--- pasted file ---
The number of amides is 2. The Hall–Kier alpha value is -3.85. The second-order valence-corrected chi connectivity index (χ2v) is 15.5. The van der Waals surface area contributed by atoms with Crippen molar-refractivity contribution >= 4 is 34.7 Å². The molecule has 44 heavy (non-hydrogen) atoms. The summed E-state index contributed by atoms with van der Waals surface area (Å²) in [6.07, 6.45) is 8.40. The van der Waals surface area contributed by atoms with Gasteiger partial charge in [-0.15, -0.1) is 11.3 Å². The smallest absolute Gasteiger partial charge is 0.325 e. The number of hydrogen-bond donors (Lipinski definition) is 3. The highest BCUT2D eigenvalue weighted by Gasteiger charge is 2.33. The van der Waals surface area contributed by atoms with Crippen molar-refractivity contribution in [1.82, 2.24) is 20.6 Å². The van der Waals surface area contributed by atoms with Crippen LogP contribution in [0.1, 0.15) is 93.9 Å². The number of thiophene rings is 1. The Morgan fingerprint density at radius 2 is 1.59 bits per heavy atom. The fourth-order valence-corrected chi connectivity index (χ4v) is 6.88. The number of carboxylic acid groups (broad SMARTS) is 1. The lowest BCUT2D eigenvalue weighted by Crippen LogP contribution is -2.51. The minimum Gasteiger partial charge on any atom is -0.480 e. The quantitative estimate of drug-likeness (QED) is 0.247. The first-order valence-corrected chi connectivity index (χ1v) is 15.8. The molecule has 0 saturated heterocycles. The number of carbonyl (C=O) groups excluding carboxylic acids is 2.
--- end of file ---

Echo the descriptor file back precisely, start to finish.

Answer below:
The number of amides is 2. The Hall–Kier alpha value is -3.85. The second-order valence-corrected chi connectivity index (χ2v) is 15.5. The van der Waals surface area contributed by atoms with Crippen molar-refractivity contribution >= 4 is 34.7 Å². The molecule has 44 heavy (non-hydrogen) atoms. The summed E-state index contributed by atoms with van der Waals surface area (Å²) in [6.07, 6.45) is 8.40. The van der Waals surface area contributed by atoms with Gasteiger partial charge in [-0.15, -0.1) is 11.3 Å². The smallest absolute Gasteiger partial charge is 0.325 e. The number of hydrogen-bond donors (Lipinski definition) is 3. The highest BCUT2D eigenvalue weighted by Gasteiger charge is 2.33. The van der Waals surface area contributed by atoms with Crippen molar-refractivity contribution in [1.82, 2.24) is 20.6 Å². The van der Waals surface area contributed by atoms with Crippen LogP contribution in [0.1, 0.15) is 93.9 Å². The number of thiophene rings is 1. The Morgan fingerprint density at radius 2 is 1.59 bits per heavy atom. The fourth-order valence-corrected chi connectivity index (χ4v) is 6.88. The number of carboxylic acid groups (broad SMARTS) is 1. The lowest BCUT2D eigenvalue weighted by Crippen LogP contribution is -2.51. The minimum Gasteiger partial charge on any atom is -0.480 e. The quantitative estimate of drug-likeness (QED) is 0.247. The first-order valence-corrected chi connectivity index (χ1v) is 15.8. The molecule has 0 saturated heterocycles. The number of carbonyl (C=O) groups excluding carboxylic acids is 2.